The rsyslog “call_indirect” statement
The rsyslog “call_indirect” statement is equivalent to “call” statement except that the name of the to be called ruleset is not constant but an expression and so can be computed at runtime.
If the ruleset name cannot be found when call_indirect is used, an error message as emitted and the call_indirect statement is ignored. Execution continues with the next statement.
Where “expression” is any valid expression. See expressions for more information. Note that the trailing semicolon is needed to indicate the end of expression. If it is not given, config load will fail with a syntax error message.
The potentially most useful use-case for “call_indirect” is calling a ruleset based on a message variable. Let us assume that you have named your rulesets according to syslog tags expected. Then you can use
To call these rulesets. Note, however, that this may be misused by a malicious attacker, who injects invalid syslog tags. This could especially be used to redirect message flow to known standard rulesets. To somewhat mitigate against this, the ruleset name can be slightly mangled by creating a unique prefix (do not use the one from this sample). Let us assume the prefix “changeme-” is used, then all your rulesets should start with that string. Then, the following call can be used:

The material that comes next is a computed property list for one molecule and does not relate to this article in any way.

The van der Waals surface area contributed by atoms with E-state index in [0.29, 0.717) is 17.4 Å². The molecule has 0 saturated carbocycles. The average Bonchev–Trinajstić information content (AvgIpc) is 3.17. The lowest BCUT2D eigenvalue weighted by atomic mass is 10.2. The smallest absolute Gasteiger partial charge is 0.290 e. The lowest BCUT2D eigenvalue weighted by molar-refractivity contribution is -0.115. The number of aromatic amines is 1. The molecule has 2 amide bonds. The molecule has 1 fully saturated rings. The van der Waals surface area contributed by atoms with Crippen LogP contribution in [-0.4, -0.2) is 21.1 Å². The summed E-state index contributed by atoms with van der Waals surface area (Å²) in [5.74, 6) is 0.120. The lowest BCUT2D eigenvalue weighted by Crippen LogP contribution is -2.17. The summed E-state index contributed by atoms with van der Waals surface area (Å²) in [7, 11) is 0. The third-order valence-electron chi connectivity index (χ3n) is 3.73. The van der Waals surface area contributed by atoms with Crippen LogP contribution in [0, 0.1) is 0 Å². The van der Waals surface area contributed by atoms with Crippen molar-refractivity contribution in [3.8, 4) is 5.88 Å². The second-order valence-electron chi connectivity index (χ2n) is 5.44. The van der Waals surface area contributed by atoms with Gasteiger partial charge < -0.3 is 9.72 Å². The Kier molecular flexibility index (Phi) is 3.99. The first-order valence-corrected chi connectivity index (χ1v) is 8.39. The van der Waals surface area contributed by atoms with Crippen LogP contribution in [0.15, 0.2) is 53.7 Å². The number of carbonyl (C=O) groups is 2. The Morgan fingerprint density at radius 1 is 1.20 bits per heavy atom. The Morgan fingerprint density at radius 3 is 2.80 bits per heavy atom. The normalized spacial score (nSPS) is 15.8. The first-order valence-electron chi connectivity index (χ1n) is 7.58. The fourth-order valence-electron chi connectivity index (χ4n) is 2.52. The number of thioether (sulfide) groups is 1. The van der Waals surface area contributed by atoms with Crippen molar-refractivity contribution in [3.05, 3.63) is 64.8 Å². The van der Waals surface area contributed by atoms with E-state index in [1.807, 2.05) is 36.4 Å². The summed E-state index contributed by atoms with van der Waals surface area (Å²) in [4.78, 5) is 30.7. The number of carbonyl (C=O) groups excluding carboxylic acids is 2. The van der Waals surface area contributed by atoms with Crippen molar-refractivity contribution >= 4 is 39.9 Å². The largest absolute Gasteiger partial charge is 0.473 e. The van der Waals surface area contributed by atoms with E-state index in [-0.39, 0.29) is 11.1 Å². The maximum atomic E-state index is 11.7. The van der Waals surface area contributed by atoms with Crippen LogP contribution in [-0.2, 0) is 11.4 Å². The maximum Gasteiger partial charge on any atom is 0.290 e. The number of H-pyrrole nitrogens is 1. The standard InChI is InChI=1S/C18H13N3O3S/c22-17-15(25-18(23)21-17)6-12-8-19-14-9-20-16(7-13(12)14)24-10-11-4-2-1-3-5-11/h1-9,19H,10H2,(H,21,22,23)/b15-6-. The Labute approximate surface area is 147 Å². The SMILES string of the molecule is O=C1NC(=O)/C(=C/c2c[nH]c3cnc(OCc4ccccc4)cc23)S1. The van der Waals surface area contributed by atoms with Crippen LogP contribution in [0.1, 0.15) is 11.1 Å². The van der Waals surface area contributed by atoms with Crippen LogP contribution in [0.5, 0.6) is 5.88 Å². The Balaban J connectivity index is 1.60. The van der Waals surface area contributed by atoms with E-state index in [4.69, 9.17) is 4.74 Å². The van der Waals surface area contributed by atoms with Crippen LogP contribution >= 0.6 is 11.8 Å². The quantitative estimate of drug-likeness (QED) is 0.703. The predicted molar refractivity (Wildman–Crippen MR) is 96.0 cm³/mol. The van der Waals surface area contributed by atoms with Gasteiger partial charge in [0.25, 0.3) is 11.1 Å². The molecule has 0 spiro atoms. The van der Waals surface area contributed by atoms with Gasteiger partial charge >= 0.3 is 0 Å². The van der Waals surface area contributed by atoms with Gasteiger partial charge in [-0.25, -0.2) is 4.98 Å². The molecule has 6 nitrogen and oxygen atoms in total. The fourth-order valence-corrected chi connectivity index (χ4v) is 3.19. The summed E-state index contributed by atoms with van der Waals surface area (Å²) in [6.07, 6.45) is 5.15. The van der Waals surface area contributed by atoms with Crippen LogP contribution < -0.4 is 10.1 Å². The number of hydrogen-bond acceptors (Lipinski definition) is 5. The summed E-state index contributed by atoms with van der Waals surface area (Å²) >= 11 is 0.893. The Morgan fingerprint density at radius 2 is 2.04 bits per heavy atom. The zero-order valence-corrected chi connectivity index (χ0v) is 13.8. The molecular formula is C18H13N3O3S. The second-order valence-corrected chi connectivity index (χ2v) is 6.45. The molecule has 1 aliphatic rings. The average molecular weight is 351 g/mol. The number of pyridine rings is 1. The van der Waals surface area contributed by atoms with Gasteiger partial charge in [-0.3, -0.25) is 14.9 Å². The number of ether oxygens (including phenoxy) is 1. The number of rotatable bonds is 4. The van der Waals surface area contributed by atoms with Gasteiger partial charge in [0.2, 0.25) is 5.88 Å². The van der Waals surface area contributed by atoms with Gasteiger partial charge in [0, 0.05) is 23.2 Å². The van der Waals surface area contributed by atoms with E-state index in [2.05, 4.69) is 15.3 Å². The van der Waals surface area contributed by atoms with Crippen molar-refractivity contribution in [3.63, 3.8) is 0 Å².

call_indirect "changeme-" & $syslogtag;
While it is possible to call a ruleset via a constant name:
It is advised to use the “call” statement for this, as it offers superior performance in this case.
We need to have two different statements, “call” and “call_indirect” because
“call” already existed at the time “call_indirect” was added. We could not
extend “call” to support expressions, as that would have broken existing
configs. In that case
call ruleset would have become invalid and
call "ruleset" would have to be used instead. Thus we decided to
add the additional “call_indirect” statement for this use case.
Help with configuring/using